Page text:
Due to the change to online classes for the remainder of the semester, the faculty senate voted on a pass/fail grading system opt-in for students
BY SUDIKSHA KOCHI, STAFF WRITER
After review and discussion by the faculty senate, Provost David Wu and faculty senate chair Shannon Davis sent an email to all students on March 25, which stated that students will have the opportunity to choose between a credit or non-credit opt-in for the remainder of the spring semester.
Each student can decide on an individual and course-by-course basis which classes they want to receive a letter grade for and an alternative grade for.
“Our goal was to find a way to be responsive to the current global health crisis and its effects on our students while maintaining the academic mission of the university,” Davis explained in an email to Fourth Estate. “We wanted to ensure that this crisis did not not unfairly penalize students in their academic progress. We moved quickly to call a meeting and vote on implementing a policy change and did so on Tuesday.”
“The rationale is to provide maximum flexibility for the students at this challenging time,” Wu said in an email.
As of now, this applies to undergraduate students. Those in the graduate and law school programs — and even undergraduates “enrolled in cohort sections of special programs” — will follow the decisions made by their respective schools.
“In my opinion, I think our school did right in adopting the pass/fail petition because with the coronavirus, many students have been going through a hard time with sudden shifts in lifestyle,” junior communication major Elisar Alassaf said. “It is only right that the administration accounts for our mental health when taking decisions regarding the remainder of our college career. I believe that this decision will alleviate some of the stress the students might be under during this time and improve their overall mental well-being.”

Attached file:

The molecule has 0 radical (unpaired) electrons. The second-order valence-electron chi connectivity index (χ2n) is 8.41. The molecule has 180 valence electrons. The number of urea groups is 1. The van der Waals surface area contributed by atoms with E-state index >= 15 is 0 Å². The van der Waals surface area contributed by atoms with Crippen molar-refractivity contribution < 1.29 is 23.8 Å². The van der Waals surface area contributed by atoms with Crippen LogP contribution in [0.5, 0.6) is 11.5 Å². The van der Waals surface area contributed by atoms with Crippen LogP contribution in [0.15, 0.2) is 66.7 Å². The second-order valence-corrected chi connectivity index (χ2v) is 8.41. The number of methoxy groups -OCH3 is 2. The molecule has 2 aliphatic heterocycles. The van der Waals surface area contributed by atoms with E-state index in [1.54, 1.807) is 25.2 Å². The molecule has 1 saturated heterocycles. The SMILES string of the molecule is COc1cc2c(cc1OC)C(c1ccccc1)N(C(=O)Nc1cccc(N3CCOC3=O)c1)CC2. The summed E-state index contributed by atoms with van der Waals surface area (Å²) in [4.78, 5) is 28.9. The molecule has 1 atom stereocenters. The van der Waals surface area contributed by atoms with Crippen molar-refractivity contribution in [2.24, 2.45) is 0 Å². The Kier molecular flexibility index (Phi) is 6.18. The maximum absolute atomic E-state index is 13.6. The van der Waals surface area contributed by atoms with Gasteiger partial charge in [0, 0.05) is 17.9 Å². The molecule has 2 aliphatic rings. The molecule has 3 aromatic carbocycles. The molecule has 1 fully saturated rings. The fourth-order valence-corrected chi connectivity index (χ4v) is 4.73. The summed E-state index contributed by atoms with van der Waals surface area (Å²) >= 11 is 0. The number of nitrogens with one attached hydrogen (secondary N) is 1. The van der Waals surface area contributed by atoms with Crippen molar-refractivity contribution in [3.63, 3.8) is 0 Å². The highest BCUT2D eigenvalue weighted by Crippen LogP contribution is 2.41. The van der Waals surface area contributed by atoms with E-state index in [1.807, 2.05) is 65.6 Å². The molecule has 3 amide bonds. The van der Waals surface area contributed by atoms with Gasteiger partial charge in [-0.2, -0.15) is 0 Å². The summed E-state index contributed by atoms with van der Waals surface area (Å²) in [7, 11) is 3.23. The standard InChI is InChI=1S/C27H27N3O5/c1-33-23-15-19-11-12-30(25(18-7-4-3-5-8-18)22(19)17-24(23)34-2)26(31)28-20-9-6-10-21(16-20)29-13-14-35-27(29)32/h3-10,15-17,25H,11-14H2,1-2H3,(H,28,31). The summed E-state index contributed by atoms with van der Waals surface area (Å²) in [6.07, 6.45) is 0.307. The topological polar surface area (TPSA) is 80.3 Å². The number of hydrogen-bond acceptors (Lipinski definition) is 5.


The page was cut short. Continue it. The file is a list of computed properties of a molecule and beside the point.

The idea to start a pass/fail grading system for the semester came to fruition prior to the student petition for a pass/fail opt-in started at Mason. As of March 27, the petition had over 7,600 signatures.
“The Provost’s Office and Faculty Senate began talking about changing the grading policy last week prior to the petition coming to our attention,” Davis wrote in an email.
Sophomore philosophy and government international political major Hossein Khoshhal started a petition for Mason students to sign after students from other universities, such as William and Mary, and Georgetown, started petitions to implement the pass/fail classes in their universities.
According to Khoshhal, the purpose of the petition was to publicly announce and explain the proposed solution of pass/fail classes to the Mason community and encourage them to see it in light of structural changes going around in coursework.
“When I initially posted the petition, I was doubtful that the university would consider it an official appeal for a change in the grading system,” Khoshhal said. “Regardless of that, I knew that it still serves as a necessary first step in getting the students to be actively involved in the decisions being made about their future.”
Khosshal said that he was aware the shift to virtual learning would present many obstacles unique to each student.
“Because of the unpredictability of everyone’s situation, going forward with the same academic expectations as though it is not being affected by the current epidemic would be an act of negligence towards the students,” Khosshal said.
According to Khosshal, the petition served as a way for students to decide whether they feel their final grade would be an accurate representation of their performance in the class.
“The opt-in pass/fail proposal is one that does not harm anyone’s academic progress, and it is why the petition was so well received by the students,” Khosshal said.
In addition to the credit and non-credit opt in option, students also are given an extension of incomplete grades. According to the email sent by Wu and Davis, the previous deadline for completing work for the spring semester was Oct. 23, 2020.
The deadline for completing work related to an incomplete grade received in spring 2020 has now been extended to the end of the fall 2020 semester.